The Court noted three features of the Notice that necessitated this result. First, the Court thought the Notice directed the submission of information to the IRS rather than specifically levying a tax and that the purpose of the suit was for the petitioner to be relieved from the non-tax burden and additional costs of reporting additional information to the IRS. Second, being subject to monetary penalties under the Notice was viewed by the court as “several steps removed” from the Notice’s ultimate purpose of directing micro-captive transaction participants to provide the IRS with more information. If noncompliance were a condition precedent to the suit from continuing due to the AIA, the petitioner first would withhold the required information. At that point, the IRS would retain discretion to determine a violation and to impose a monetary (and potentially criminal) penalty. The possibility of criminal penalties for willful noncompliance with the Notice’s requirements necessitated in the Court’s mind a pre-enforcement challenge of the information reporting requirement underlying the Notice—a challenge to the assessment of the monetary penalty would not eliminate the possibility of criminal enforcement for noncompliance under the Notice.
Limitations and Implications
Although unanimous in its holding, Justice Sotomayor penned an important concurring opinion flagging that the Court’s holding may have been different had the petitioner in CIC Services been a taxpayer participating in a micro-captive transaction rather than a material tax advisor. Justice Sotomayor noted that while the Notice created an information reporting regime backed by penalties in the event of noncompliance, the underlying purpose of that regime is for the IRS to collect additional information to determine if certain micro-captive transactions are potentially abusive or shams subject to challenge. If the petitioner was instead a taxpayer, noncompliance with the information reporting regime under Justice Sotomayor’s reasoning potentially could operate as a “rough substitute” for tax that could potentially be evaded as a result of the invalidity of the micro-capital transaction itself, making the purpose of the suit in that instance possibly fall within the ambit of the AIA.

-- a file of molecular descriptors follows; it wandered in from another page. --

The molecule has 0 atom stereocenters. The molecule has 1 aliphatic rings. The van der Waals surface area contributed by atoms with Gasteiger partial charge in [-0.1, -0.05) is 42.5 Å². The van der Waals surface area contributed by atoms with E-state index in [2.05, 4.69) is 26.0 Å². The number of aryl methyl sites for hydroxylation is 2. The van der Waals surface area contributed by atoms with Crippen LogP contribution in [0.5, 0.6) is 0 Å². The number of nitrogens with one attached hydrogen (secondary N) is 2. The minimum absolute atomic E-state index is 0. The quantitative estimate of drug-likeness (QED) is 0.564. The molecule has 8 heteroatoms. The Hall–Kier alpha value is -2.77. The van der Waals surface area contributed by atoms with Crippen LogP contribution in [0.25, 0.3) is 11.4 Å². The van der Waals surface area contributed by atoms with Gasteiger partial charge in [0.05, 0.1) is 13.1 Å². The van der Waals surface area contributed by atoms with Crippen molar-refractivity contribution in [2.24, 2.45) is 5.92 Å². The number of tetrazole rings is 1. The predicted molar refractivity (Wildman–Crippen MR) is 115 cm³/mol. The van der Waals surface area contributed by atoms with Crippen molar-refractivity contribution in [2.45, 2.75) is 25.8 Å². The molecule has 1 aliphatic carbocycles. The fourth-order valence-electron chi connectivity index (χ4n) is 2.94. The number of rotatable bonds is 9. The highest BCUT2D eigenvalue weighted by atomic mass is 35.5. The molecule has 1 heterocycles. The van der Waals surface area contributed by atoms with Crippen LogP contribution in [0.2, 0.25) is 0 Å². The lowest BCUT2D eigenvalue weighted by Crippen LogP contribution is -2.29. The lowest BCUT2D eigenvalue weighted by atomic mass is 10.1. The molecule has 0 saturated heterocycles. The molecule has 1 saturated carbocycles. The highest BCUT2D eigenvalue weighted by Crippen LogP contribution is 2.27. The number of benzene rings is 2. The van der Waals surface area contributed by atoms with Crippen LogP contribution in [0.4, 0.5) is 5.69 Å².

In another concurring opinion, Justice Kavanaugh offered a bright-line test. If the plaintiff challenges “regulatory taxes or traditional revenue-raising taxes,” the AIA bars the suit. On the other hand, “suits challenging regulations backed by tax penalties are ordinarily not barred” by the AIA, even though the end result may preclude the collection or assessment of a “tax” as defined by the Internal Revenue Code.
While questions remain about its lasting import, CIC Services does subject the numerous IRS reportable transaction reporting requirements to potential pre-enforcement regulatory challenge. A number of pending APA challenges in numerous circuit and district courts involve similar listed transaction regulatory actions governing syndicated conservation easements, which the IRS has clearly established as a near-term enforcement priority. Justice Sotomayor’s concurrence in CIC Services, however, creates some uncertainty for whether taxpayers engaging in transactions flagged by the IRS as potentially abusive transactions subject to the listed transaction reporting requirements that bring pre-enforcement challenges are subject to a different standard under the AIA than material advisors who are solely the target of monetary penalties for reporting noncompliance. Further, while Justice Kavanaugh’s concurrence offers perhaps a more manageable standard, future litigants may argue that it differs from the principles stated in the majority opinion, generating doubt for those who wish to mount a pre-enforcement regulatory challenge.
What is clear from the Court’s holding in CIC Services, however, is that the AIA is not an absolute prohibition against pre-enforcement challenges to the IRS’s vast information reporting and regulatory regimes. Taxpayers and those impacted by IRS regulations now have greater leeway to challenge IRS regulatory schemes before the IRS takes enforcement action, leaving the IRS’s rule-making process open to more APA challenges that could have far-reaching implications.